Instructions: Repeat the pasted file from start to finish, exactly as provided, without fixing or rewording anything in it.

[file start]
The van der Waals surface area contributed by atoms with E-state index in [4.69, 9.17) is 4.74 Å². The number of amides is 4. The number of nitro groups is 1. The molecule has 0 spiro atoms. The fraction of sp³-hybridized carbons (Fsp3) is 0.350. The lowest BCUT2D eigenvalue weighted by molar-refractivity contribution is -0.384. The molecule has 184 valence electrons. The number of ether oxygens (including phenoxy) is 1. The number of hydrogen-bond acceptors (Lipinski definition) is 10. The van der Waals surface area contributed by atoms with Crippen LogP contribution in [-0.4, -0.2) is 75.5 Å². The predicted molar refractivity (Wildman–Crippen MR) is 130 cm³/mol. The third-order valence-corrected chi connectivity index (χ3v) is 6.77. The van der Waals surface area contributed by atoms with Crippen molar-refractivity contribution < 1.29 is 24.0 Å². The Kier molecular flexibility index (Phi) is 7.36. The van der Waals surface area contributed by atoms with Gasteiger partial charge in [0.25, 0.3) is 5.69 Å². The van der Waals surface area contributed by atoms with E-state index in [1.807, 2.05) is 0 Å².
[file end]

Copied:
The van der Waals surface area contributed by atoms with E-state index in [4.69, 9.17) is 4.74 Å². The number of amides is 4. The number of nitro groups is 1. The molecule has 0 spiro atoms. The fraction of sp³-hybridized carbons (Fsp3) is 0.350. The lowest BCUT2D eigenvalue weighted by molar-refractivity contribution is -0.384. The molecule has 184 valence electrons. The number of ether oxygens (including phenoxy) is 1. The number of hydrogen-bond acceptors (Lipinski definition) is 10. The van der Waals surface area contributed by atoms with Crippen LogP contribution in [-0.4, -0.2) is 75.5 Å². The predicted molar refractivity (Wildman–Crippen MR) is 130 cm³/mol. The third-order valence-corrected chi connectivity index (χ3v) is 6.77. The van der Waals surface area contributed by atoms with Crippen molar-refractivity contribution < 1.29 is 24.0 Å². The Kier molecular flexibility index (Phi) is 7.36. The van der Waals surface area contributed by atoms with Gasteiger partial charge in [0.25, 0.3) is 5.69 Å². The van der Waals surface area contributed by atoms with E-state index in [1.807, 2.05) is 0 Å².